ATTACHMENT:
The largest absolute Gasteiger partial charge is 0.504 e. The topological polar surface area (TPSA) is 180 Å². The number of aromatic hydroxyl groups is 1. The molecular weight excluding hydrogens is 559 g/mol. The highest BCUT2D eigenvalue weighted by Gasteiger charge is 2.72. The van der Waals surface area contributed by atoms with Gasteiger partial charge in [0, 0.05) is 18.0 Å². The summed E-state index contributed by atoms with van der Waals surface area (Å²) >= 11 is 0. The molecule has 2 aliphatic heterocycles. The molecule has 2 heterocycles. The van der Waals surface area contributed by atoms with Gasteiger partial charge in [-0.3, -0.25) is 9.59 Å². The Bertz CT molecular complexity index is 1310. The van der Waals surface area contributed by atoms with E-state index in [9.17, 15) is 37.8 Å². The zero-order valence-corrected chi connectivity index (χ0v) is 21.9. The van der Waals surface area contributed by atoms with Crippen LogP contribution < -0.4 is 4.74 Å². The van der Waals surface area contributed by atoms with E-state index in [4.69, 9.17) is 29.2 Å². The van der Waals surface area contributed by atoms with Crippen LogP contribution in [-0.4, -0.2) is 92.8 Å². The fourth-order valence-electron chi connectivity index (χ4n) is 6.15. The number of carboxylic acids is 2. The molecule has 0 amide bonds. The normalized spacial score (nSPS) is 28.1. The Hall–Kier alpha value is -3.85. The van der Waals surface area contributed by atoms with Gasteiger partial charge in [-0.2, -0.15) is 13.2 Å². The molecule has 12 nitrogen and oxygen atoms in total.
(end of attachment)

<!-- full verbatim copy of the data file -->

The largest absolute Gasteiger partial charge is 0.504 e. The topological polar surface area (TPSA) is 180 Å². The number of aromatic hydroxyl groups is 1. The molecular weight excluding hydrogens is 559 g/mol. The highest BCUT2D eigenvalue weighted by Gasteiger charge is 2.72. The van der Waals surface area contributed by atoms with Gasteiger partial charge in [0, 0.05) is 18.0 Å². The summed E-state index contributed by atoms with van der Waals surface area (Å²) >= 11 is 0. The molecule has 2 aliphatic heterocycles. The molecule has 2 heterocycles. The van der Waals surface area contributed by atoms with Gasteiger partial charge in [-0.3, -0.25) is 9.59 Å². The Bertz CT molecular complexity index is 1310. The van der Waals surface area contributed by atoms with E-state index in [9.17, 15) is 37.8 Å². The zero-order valence-corrected chi connectivity index (χ0v) is 21.9. The van der Waals surface area contributed by atoms with Crippen LogP contribution < -0.4 is 4.74 Å². The van der Waals surface area contributed by atoms with E-state index in [4.69, 9.17) is 29.2 Å². The van der Waals surface area contributed by atoms with Crippen LogP contribution in [-0.4, -0.2) is 92.8 Å². The fourth-order valence-electron chi connectivity index (χ4n) is 6.15. The number of carboxylic acids is 2. The molecule has 0 amide bonds. The normalized spacial score (nSPS) is 28.1. The Hall–Kier alpha value is -3.85. The van der Waals surface area contributed by atoms with Gasteiger partial charge in [-0.2, -0.15) is 13.2 Å². The molecule has 12 nitrogen and oxygen atoms in total.